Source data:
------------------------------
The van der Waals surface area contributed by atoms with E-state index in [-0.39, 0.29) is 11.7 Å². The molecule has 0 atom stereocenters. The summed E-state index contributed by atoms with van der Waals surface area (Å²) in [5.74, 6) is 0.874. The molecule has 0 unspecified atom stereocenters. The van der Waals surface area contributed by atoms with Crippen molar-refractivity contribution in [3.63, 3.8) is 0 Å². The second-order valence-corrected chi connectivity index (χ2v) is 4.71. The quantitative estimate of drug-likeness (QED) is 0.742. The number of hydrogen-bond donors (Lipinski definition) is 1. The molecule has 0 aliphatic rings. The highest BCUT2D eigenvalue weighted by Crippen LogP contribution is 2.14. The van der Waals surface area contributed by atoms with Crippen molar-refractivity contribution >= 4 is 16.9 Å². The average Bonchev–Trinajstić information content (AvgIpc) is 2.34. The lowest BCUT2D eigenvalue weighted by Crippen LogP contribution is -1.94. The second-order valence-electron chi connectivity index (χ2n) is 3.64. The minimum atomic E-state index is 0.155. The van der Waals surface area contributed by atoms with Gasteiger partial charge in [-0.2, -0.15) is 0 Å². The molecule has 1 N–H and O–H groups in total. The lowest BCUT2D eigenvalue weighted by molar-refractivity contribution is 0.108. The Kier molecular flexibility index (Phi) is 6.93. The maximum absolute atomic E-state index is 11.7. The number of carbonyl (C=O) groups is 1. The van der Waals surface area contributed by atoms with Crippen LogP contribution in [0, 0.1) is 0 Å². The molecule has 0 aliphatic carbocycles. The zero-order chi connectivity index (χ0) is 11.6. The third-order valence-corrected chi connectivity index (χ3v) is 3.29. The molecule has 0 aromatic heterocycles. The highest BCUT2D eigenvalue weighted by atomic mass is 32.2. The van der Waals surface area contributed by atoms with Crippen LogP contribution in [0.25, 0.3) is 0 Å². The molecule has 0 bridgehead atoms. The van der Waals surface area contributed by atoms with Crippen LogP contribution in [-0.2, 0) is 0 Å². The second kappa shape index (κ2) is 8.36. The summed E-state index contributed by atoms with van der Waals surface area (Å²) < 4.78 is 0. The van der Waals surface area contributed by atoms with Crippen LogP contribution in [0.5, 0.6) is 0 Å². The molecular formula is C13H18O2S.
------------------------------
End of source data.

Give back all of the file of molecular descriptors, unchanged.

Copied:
The van der Waals surface area contributed by atoms with E-state index in [-0.39, 0.29) is 11.7 Å². The molecule has 0 atom stereocenters. The summed E-state index contributed by atoms with van der Waals surface area (Å²) in [5.74, 6) is 0.874. The molecule has 0 unspecified atom stereocenters. The van der Waals surface area contributed by atoms with Crippen molar-refractivity contribution in [3.63, 3.8) is 0 Å². The second-order valence-corrected chi connectivity index (χ2v) is 4.71. The quantitative estimate of drug-likeness (QED) is 0.742. The number of hydrogen-bond donors (Lipinski definition) is 1. The molecule has 0 aliphatic rings. The highest BCUT2D eigenvalue weighted by Crippen LogP contribution is 2.14. The van der Waals surface area contributed by atoms with Crippen molar-refractivity contribution >= 4 is 16.9 Å². The average Bonchev–Trinajstić information content (AvgIpc) is 2.34. The lowest BCUT2D eigenvalue weighted by Crippen LogP contribution is -1.94. The second-order valence-electron chi connectivity index (χ2n) is 3.64. The minimum atomic E-state index is 0.155. The van der Waals surface area contributed by atoms with Gasteiger partial charge in [-0.2, -0.15) is 0 Å². The molecule has 1 N–H and O–H groups in total. The lowest BCUT2D eigenvalue weighted by molar-refractivity contribution is 0.108. The Kier molecular flexibility index (Phi) is 6.93. The maximum absolute atomic E-state index is 11.7. The number of carbonyl (C=O) groups is 1. The van der Waals surface area contributed by atoms with Crippen LogP contribution in [0, 0.1) is 0 Å². The molecule has 0 aliphatic carbocycles. The zero-order chi connectivity index (χ0) is 11.6. The third-order valence-corrected chi connectivity index (χ3v) is 3.29. The molecule has 0 aromatic heterocycles. The highest BCUT2D eigenvalue weighted by atomic mass is 32.2. The van der Waals surface area contributed by atoms with Crippen LogP contribution in [0.25, 0.3) is 0 Å². The molecule has 0 bridgehead atoms. The van der Waals surface area contributed by atoms with Crippen LogP contribution in [-0.2, 0) is 0 Å². The second kappa shape index (κ2) is 8.36. The summed E-state index contributed by atoms with van der Waals surface area (Å²) < 4.78 is 0. The van der Waals surface area contributed by atoms with Crippen LogP contribution in [0.5, 0.6) is 0 Å². The molecular formula is C13H18O2S.